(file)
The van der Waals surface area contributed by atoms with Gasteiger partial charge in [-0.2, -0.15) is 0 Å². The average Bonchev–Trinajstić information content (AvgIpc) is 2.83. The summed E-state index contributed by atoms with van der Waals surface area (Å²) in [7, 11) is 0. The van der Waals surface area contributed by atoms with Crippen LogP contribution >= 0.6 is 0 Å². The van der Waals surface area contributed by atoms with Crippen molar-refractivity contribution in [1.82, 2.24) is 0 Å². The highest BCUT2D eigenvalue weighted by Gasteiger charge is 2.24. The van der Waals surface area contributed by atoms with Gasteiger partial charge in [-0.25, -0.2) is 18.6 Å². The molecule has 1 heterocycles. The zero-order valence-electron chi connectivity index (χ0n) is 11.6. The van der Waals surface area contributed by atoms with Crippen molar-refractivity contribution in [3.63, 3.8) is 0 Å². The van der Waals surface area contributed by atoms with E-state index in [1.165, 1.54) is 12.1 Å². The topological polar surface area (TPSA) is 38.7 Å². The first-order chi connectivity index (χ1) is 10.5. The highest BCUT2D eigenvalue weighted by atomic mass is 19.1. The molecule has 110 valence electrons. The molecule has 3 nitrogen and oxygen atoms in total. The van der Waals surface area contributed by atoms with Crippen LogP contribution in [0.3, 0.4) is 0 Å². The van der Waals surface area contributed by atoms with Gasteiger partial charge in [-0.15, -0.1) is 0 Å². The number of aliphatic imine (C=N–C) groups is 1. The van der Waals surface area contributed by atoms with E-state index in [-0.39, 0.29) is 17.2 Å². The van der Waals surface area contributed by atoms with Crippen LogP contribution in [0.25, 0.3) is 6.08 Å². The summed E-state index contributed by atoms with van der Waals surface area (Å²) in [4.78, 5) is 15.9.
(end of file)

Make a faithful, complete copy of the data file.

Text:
The van der Waals surface area contributed by atoms with Gasteiger partial charge in [-0.2, -0.15) is 0 Å². The average Bonchev–Trinajstić information content (AvgIpc) is 2.83. The summed E-state index contributed by atoms with van der Waals surface area (Å²) in [7, 11) is 0. The van der Waals surface area contributed by atoms with Crippen LogP contribution >= 0.6 is 0 Å². The van der Waals surface area contributed by atoms with Crippen molar-refractivity contribution in [1.82, 2.24) is 0 Å². The highest BCUT2D eigenvalue weighted by Gasteiger charge is 2.24. The van der Waals surface area contributed by atoms with Gasteiger partial charge in [-0.25, -0.2) is 18.6 Å². The molecule has 1 heterocycles. The zero-order valence-electron chi connectivity index (χ0n) is 11.6. The van der Waals surface area contributed by atoms with Crippen molar-refractivity contribution in [3.63, 3.8) is 0 Å². The van der Waals surface area contributed by atoms with E-state index in [1.165, 1.54) is 12.1 Å². The topological polar surface area (TPSA) is 38.7 Å². The first-order chi connectivity index (χ1) is 10.5. The highest BCUT2D eigenvalue weighted by atomic mass is 19.1. The molecule has 110 valence electrons. The molecule has 3 nitrogen and oxygen atoms in total. The van der Waals surface area contributed by atoms with Crippen LogP contribution in [0.3, 0.4) is 0 Å². The van der Waals surface area contributed by atoms with Gasteiger partial charge in [-0.15, -0.1) is 0 Å². The number of aliphatic imine (C=N–C) groups is 1. The van der Waals surface area contributed by atoms with E-state index in [-0.39, 0.29) is 17.2 Å². The van der Waals surface area contributed by atoms with Crippen LogP contribution in [0.25, 0.3) is 6.08 Å². The summed E-state index contributed by atoms with van der Waals surface area (Å²) in [4.78, 5) is 15.9.